Some Human Rights students at St. Thomas University want local high school students to learn more about diversity issues in New Brunswick. That’s why they organized the Diversity in New Brunswick Human Rights Conference, which will be held at STU on April 27.
 
“The conference’s objective is to inform high school students on current diversity issues in the province and how these reflect global issues too,” said fourth-year student Stefen Savoy, the event’s administrative lead.
 
Savoy wants students to learn about the obstacles many New Brunswickers face so they can be better equipped to practice empathy and inclusion in their communities.
 
The conference will cover topics such as race and ethnicity; gender and sexuality; and ability and access.

Out of the nine presentations, six will be delivered by St. Thomas University professors and three by advocates from across the province.
 
Human Rights students Al Cusack and Elizabeth Tuck are promotion co-leads for the event. During the last few weeks, they’ve made discussion-based presentations at Fredericton High School to get students excited about the conference.
 
“We ask them a lot of questions, show them videos… It has gone really well. The students are really engaged,” Cusack said.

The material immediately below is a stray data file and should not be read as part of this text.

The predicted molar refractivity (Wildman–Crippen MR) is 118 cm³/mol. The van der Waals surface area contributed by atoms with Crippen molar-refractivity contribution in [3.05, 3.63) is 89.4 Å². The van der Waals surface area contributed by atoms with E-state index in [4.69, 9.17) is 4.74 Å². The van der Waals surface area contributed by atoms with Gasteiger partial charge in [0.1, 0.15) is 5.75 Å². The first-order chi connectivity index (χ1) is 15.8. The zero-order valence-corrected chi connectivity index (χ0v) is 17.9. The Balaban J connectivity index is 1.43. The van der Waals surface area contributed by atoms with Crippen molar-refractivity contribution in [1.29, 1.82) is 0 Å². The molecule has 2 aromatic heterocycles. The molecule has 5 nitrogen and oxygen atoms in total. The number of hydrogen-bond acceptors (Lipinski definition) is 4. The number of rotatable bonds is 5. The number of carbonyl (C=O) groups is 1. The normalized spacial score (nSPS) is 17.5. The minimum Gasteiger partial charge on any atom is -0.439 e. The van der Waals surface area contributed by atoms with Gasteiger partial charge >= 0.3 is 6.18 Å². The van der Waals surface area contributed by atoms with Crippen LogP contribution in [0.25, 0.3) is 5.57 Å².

Students from other high schools such as Oromocto High and Leo Hayes will also attend the event. 
 
Tuck said the issues discussed at the conference are important for everyone but especially for high school students.

"It's important for all students who may not always be aware of this stuff to see how these topics impact the world and, specifically, New Brunswick," she said.

Cusack hopes the conference will shape students into socially conscious citizens beyond the walls of their high schools.
 
Cusack added that many of the students attending the conference come from marginalized groups, which makes it difficult for them to imagine going to university or having a career.
 
“What STU can do as an institution for these high schoolers at this conference is show them that yes, they have a future, that there is life beyond high school, and that it can be great and filled with people who are empathetic.”
 
Note: STU students Hayley McCarty and Danika Phinney are also part of the conference organization team but were unavailable for an interview at this time.